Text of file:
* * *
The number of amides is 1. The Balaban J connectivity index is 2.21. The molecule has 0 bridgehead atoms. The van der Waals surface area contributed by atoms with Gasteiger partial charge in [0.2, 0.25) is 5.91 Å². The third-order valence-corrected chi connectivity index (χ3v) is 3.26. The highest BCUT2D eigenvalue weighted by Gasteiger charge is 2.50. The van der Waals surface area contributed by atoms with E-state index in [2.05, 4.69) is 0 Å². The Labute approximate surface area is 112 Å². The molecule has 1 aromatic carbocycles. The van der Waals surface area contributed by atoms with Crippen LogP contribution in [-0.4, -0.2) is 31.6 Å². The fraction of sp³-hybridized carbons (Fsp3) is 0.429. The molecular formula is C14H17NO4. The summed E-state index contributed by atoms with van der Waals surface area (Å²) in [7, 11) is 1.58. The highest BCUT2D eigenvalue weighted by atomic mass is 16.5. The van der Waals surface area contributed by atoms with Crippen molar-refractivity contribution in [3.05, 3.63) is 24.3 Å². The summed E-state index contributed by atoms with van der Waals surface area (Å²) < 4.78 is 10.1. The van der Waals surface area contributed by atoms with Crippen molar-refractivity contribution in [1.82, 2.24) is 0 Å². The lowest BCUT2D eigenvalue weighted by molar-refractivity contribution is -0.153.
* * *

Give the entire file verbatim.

The number of amides is 1. The Balaban J connectivity index is 2.21. The molecule has 0 bridgehead atoms. The van der Waals surface area contributed by atoms with Gasteiger partial charge in [0.2, 0.25) is 5.91 Å². The third-order valence-corrected chi connectivity index (χ3v) is 3.26. The highest BCUT2D eigenvalue weighted by Gasteiger charge is 2.50. The van der Waals surface area contributed by atoms with E-state index in [2.05, 4.69) is 0 Å². The Labute approximate surface area is 112 Å². The molecule has 1 aromatic carbocycles. The van der Waals surface area contributed by atoms with Crippen LogP contribution in [-0.4, -0.2) is 31.6 Å². The fraction of sp³-hybridized carbons (Fsp3) is 0.429. The molecular formula is C14H17NO4. The summed E-state index contributed by atoms with van der Waals surface area (Å²) in [7, 11) is 1.58. The highest BCUT2D eigenvalue weighted by atomic mass is 16.5. The van der Waals surface area contributed by atoms with Crippen molar-refractivity contribution in [3.05, 3.63) is 24.3 Å². The summed E-state index contributed by atoms with van der Waals surface area (Å²) < 4.78 is 10.1. The van der Waals surface area contributed by atoms with Crippen molar-refractivity contribution in [1.82, 2.24) is 0 Å². The lowest BCUT2D eigenvalue weighted by molar-refractivity contribution is -0.153.